Flu Fears Lands Afghanistan's Only Pig In Quarantine

Photo: The pig in question, from a photo taken in 2002 (Reuters/Radu Sigheti)

Regrettably, the global swine flu panic has not spared Afghanistan's only known pig. A resident of Kabul Zoo, the little porker has been locked up in a room since Sunday because visitors have voiced concerns about a possible swine flu infection risk. This unfortunate turn of events could be the freshest example of misinformation and overreaction to the specter of a pandemic. The Kabul Zoo's pig was actually a gift from China in 2002, and is the surviving member of the original pair of pigs. The other pig and their offspring were killed and eaten by a bear. So far, "Pig" (as the animal is called) has not shown any outward symptoms.

Pork and pig products are forbidden in Afghanistan due to religious beliefs. Despite the fact that Afghanistan has no wild pigs, nor pig farms, nor any direct flights from Mexico City to Kabul, zoo officials have sequestered the pig in its winter house due to public worry.

The zoo, which houses two lions, local leopards, 42 species of birds and 36 types of fish, attracts up to 10,000 visitors on weekends.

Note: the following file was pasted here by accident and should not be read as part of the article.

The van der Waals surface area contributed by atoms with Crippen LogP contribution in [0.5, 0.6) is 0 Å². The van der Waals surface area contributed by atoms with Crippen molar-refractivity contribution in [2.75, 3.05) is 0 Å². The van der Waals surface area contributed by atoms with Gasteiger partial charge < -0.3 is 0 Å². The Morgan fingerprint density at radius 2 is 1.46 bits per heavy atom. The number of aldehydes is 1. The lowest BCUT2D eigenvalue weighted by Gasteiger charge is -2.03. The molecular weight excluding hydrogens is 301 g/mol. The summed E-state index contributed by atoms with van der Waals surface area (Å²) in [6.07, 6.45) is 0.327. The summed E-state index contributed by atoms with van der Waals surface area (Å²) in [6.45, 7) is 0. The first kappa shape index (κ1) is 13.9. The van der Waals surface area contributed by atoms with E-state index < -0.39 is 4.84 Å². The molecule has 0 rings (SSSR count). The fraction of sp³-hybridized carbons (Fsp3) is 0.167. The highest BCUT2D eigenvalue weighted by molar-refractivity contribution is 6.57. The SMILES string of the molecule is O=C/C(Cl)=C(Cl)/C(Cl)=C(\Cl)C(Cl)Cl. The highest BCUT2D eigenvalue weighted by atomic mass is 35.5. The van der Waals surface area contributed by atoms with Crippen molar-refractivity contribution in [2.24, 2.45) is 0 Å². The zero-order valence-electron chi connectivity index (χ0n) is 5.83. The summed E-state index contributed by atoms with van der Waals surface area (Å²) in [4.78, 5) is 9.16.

"For now the pig is under quarantine, we built it a room because of swine influenza," said zoo director Aziz Gul Saqib. "We've done this because people are worried about getting the flu."

"We understand that [the risk of infection is nil], but most people don't have enough knowledge," Saqib said. "When they see the pig in the cage they get worried and think that they could get ill."

According to the World Health Organization, 1,490 people worldwide have been infected, and a handful killed by this hybrid flu strain. The WHO has said that it will no longer use the term 'swine flu', preferring instead the official name influenza A (H1N1), in order to dispel any myths that it can be caught from eating pork products or coming into contact with pigs.

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